The Leonid meteor shower makes its annual return early Monday, and astronomers hope it will bring as many as 80 to 100 "shooting stars" an hour.
That would be six to 10 times the Leonids' normal rate, and continue the buildup toward an eagerly anticipated meteor "storm" at this time next year, or in 1999. That event could bring hundreds or thousands of meteors an hour.
But this year's bright moonlight might dim the show and prove a disappointment to some sky-watchers.
"I don't want to raise their expectations," said Donald K. Yeomans, a senior research scientist at the National Aeronautics and Space Administration's Jet Propulsion Laboratory in Pasadena, Calif. "But it is worth getting up early and seeking a location away from city lights."
The Leonid meteor shower occurs every year about Nov. 17 or 18, when the Earth passes through the dusty orbital trail of Comet Tempel-Tuttle -- like a pedestrian walking through the exhaust of a passing bus.
Tempel-Tuttle visits the inner solar system and crosses Earth's orbital plane every 33 years. This time around, it's due in January 1998, and will round the sun Feb. 28.
Because the Leonid meteor counts often surge just before and after the comet's return, astronomers are watching this year's Leonids, and eagerly awaiting the 1998 and 1999 showers -- both of which will occur on moonless nights.
After passages of the comet, the Leonids filled the sky with stupendous meteor storms in 1833 and 1966. Observers estimated 50,000 to 150,000 meteors an hour in both those events.
Comets are made of dust, ice and frozen gases. They circle the sun in lopsided orbits that carry them from the inner planets to the most distant reaches of the solar system. Tempel-Tuttle wanders between the orbit of Earth -- about 90 million miles from the sun -- and that of Uranus, 1.8 billion miles out.
As comets near the sun, some of their ice and gases vaporize and release captured dust particles. Over the centuries, the dust spreads out along the comet's orbit like an invisible smoke trail.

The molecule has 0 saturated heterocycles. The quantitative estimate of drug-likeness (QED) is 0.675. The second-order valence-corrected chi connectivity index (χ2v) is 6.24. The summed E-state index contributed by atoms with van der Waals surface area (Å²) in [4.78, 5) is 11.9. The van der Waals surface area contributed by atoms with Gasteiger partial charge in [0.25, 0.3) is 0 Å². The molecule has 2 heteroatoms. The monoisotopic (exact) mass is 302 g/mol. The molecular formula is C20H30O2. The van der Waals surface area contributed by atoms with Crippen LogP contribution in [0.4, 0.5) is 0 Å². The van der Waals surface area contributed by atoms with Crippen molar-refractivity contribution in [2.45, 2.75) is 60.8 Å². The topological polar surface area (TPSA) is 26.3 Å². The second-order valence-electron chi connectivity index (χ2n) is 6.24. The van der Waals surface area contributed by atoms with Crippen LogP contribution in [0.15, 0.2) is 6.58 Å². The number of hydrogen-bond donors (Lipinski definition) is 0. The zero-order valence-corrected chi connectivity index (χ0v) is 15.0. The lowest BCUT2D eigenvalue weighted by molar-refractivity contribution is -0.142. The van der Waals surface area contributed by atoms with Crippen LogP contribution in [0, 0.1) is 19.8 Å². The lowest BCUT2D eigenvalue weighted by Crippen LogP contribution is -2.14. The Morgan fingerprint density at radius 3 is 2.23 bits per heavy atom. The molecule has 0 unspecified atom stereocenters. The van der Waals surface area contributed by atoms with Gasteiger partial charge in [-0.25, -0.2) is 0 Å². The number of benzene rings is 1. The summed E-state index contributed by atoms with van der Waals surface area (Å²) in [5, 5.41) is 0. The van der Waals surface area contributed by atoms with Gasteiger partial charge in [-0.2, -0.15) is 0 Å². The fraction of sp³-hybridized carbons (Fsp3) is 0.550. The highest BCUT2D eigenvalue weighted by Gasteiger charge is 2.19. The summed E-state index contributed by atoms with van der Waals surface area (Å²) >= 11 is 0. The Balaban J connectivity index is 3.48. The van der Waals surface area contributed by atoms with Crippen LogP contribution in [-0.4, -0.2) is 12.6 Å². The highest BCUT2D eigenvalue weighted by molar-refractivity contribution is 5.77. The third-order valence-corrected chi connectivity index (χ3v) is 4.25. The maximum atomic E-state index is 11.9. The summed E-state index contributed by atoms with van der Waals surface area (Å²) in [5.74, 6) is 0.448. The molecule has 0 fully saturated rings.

Each year, when Earth's orbit carries it through that trail of dust, the particles slam into the upper atmosphere like bugs on a windshield -- the Leonids at 43 miles a second. Instead of splattering, the particles burn, creating the flurry of light streaks in the night sky that we call meteor showers.
"The [particles] that cause meteors are about size of grains of sand, or smaller," Yeomans said. Occasionally, Earth encounters chunks the size of golf balls or basketballs that produce spectacular glowing trails and "fireballs."
"We're not likely to see too many of those. The smallest are by far the most numerous," he said.
Meteor showers are fickle because the density of particles within the comet's path is not uniform, Yeomans said. "The Earth could slip through there without running into much of anything. Or, it could run through a clump and be treated to a major storm."
Leonid meteor counts have been rising in advance of Tempel-Tuttle's 1998 return. They jumped from a normal 10 to 15 an hour to 40 in 1995, and 50 to 80 last year.
The Leonid meteors appear to radiate from the constellation Leo. They were first recorded by the Chinese in the 9th century. But Tempel-Tuttle itself has been elusive to naked-eye observers. It was first spotted in 1366, and again in 1699.
"It's only a naked-eye comet when it is very, very close to Earth," Yeomans said. It could be very small or very faint. "It may be a comet in its twilight years in terms of its activity."
He believes 1998 and 1999 may be the last chance for people now living to see a Leonid storm.
In 2029, Tempel-Tuttle's orbital track will be deflected by Jupiter's gravity away from Earth's orbit, foreclosing any significant storm in 2031 or 2065, he said. The next opportunities won't be until 2098, or 2131. After that, the comet's "evolving" orbit won't bring it close to Earth's again for "several millennia."
Where to watch
The best place to be to see the 1997 Leonid shower will be western North America or Hawaii, where the prime viewing hours will arrive just as the Earth makes its hour-long passage through the densest part of the comet trail.
From any vantage point, the best time to look is from 1 a.m. to 6 a.m., as the Earth turns observers head-on into the comet trail, said Dennis O'Leary, director of the Maryland Science Center's Davis Planetarium.
Seek out dark country skies, then relax. "This is a laid-back kind of event," O'Leary said. "Get a comfortable lounge chair and a sleeping bag." Allow your eyes 15 minutes to adjust to the dark.
"Your eyes are the best tools to use for meteors because you don't know where they're going to appear," he said. If Monday morning is a washout, try again Tuesday morning. Or wait until next year.
Pub Date: 11/12/97